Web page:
Consult with a qualified yoga instructor before attempting Sirasana. This is an advanced pose and should not be attempted until one has practiced a good deal of the less demanding asanas such as forward and backward bends, twists, etc. and developed a good deal of muscle strength in the neck, back, and shoulder regions. Breath control and balance are also essential.

There are differing opinions between yoga schools on the correct technique for Sirsasana.

The wall may be used for support in this pose. Some yoga suppliers offer props that allow practitioners to perform a modified version of the pose. Dolphin pose (ardha sirsasana) can be used to build the upper body strength required for Sirsasana.

Balasana (child's pose) is often held for a few breaths before and after Sirsasana. It is not wise to transition to a seated or standing position immediately following Sirsasana.

Sirsasana is typically practiced within the Iyengar Yoga system, and is also part of the closing sequence for the full Primary Series in Ashtanga Vinyasa Yoga. Several other yoga systems practice the pose. One notable exception is Bikram Yoga, in which inversions are not performed. There are mixed opinions in the yoga community as to whether Sirasana should be performed before or after Sarvangasana.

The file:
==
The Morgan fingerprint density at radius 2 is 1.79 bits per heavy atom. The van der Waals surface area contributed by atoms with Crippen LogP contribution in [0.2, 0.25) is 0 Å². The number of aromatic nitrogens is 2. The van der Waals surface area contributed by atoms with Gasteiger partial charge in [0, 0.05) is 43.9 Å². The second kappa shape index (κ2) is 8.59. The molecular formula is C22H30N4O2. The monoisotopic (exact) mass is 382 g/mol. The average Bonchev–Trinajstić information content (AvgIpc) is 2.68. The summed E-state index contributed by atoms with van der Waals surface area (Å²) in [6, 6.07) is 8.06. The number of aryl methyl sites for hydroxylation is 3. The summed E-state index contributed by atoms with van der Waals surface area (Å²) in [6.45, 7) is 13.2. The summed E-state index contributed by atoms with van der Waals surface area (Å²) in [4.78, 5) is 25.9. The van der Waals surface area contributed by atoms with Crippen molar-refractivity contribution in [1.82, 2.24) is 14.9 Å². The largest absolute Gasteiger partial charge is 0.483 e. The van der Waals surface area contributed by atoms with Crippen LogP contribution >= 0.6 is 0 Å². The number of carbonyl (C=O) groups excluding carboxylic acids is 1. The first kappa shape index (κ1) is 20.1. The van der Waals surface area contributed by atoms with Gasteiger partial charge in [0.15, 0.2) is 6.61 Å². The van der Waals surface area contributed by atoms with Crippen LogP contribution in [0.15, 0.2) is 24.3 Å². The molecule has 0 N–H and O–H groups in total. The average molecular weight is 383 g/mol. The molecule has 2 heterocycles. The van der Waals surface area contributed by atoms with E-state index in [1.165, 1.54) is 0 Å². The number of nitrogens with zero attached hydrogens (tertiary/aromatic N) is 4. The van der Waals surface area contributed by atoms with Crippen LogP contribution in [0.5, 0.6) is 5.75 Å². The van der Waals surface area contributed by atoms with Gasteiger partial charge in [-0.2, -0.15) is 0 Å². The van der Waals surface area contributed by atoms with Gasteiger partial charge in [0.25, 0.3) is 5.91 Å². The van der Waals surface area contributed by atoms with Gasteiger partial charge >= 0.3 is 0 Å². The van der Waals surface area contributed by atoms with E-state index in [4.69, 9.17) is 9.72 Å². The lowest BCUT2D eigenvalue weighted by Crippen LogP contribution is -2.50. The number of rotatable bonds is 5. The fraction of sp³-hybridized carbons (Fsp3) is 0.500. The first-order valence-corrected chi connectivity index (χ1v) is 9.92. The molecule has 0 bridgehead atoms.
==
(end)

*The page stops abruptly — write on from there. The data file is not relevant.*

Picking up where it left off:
Headstand in Lotus Pose
Intermediate

Headstand in Lotus Pose | Padma Sirsasana

Form: Inyengar

Description: see headstand above.


Handstand
Intermediate

Handstand | Adho Mukha Vrksasana

Form: Hatha

Description: Adho Mukha Vrksasana translates to "downward facing tree".


Plow Pose
All Levels

Plow Pose | Halasana

Form: Hatha

Description: hala (plow) and asana (pose), Sanskrit हलसन, is a yoga posture in which the practitioner lies on the floor, lifts the legs, and then places them behind the head.

This pose can put significant strain on the cervical spine, which does not normally undergo this type of stress, and can cause injury if not performed properly.

As alternatives, simply lying on the back and raising the legs into a hamstring stretch, or doing a seated forward bend may be appropriate.


Ear Pressure Pose
All Levels

Ear Pressure Pose | Karṇapīḍāsana

Form: Hatha

Description:


Feathered Peacock Pose
Intermediate

Feathered Peacock Pose | Pincha Mayurasana

Form: Hatha

Description: This posture resembles a peacock (Hindi: Mayur), hence the name. In this yoga posture oneself is raised like a horizontal stick holding the floor with both the palms with the support of elbows.

This is an effective method for weakness of semen. It is very helpful for diabetic patients. It is best asana for strengthen arms, shoulders, abdomen and back. This asana is very effective for digestive organs. The asana stimulates and enhances the pranic flow to the pericardium meridians It is helpful to calm the brain and helps relieving stress and mild depression.


Intense Stretch Locust A
Advanced

Intense Stretch Locust A Pose | Uttana Salabhasana A

Form: Hatha

Description: From Ashtanga's Fifth & Sixth Series.


Intense Stretch Locust B
Advanced

Intense Stretch Locust B Pose | Uttana Salabhasana B

Form: Hatha

Description: From Ashtanga's Fifth & Sixth Series.